In honor of Asian American Pacific Islander Heritage Month, the City reflects of its early Japanese history and we feature Tatsukawa family.
The photo shown is officially captioned “Pretty Kiyoko is shown demonstrating her most charming bed-side manner, before administering medicine to the fortunate patient” and was taken by a federally contracted photographer to document life inside the Poston Internment Camp in Arizona. Kiyoko Tatsukawa, along with 10 other young women had recently finished a year-long training course for nurse’s aides there.
Following the attack on Pearl Harbor on December 7, 1941, President Roosevelt signed Executive Order 9066, authorizing the incarceration of Japanese Americans on February 19, 1942. By March 1942, the War Relocation Authority had been created to administer it.
In April, like many in our community, Kiyoko’s entire family were removed from their Huntington Beach home on Hampshire Avenue. Kiyoko, sister Yemiko and brother Masayuki (“Mike”) had all been born in Orange County. The sisters were graduates of Huntington Beach High School and Mike was captain of the tennis team and in his senior year there at the time.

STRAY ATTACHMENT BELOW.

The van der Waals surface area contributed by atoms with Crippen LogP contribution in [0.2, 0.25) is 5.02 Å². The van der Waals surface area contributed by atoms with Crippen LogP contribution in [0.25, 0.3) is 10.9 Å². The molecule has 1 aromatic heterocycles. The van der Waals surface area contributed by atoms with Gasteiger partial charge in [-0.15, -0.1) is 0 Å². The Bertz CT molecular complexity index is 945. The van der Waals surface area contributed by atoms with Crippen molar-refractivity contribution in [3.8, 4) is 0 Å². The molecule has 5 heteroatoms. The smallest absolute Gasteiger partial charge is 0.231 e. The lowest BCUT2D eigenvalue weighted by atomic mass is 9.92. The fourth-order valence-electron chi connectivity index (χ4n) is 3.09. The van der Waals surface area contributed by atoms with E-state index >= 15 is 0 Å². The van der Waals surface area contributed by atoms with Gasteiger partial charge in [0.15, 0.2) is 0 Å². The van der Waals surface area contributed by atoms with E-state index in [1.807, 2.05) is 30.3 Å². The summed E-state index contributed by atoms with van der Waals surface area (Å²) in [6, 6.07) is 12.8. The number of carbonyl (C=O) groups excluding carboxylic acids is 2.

While the rest of the family was sent directly to Poston, Kiyoko’s father Manruko – a modest chili farm manager – was sent to Fort Missoula in Montana. Together with other “undesirables” including Italians and Germans, he was one of some 1,000 Japanese men considered somehow influential and given further “loyalty” tests. None were ever charged. After an anxious few months, Manruko joined his family at Poston. They remained incarcerated there for another three and a half years. Both Kiyoko and her sister Yemiko married there. Brother Mike registered there for the draft.
When they were finally released, none moved back to Huntington Beach where the opportunities that first lured Kiyoko’s parents there had turned into forced incarceration. She and her sister went with their husbands to new destinations.
Her parents and brother returned to Manruko’s first American home in Gallup, New Mexico. Soon after his arrival in the United States, Manruko and other family members had opened the Eagle Café there where they were welcomed by the predominantly immigrant Hispanic population. In 1942, the people of Gallup became the only community which voted to prohibit internment there. In this safe place, the family took the Eagle Café over, with Mike as manager and Manruko as cashier. They remained there until their deaths decades later.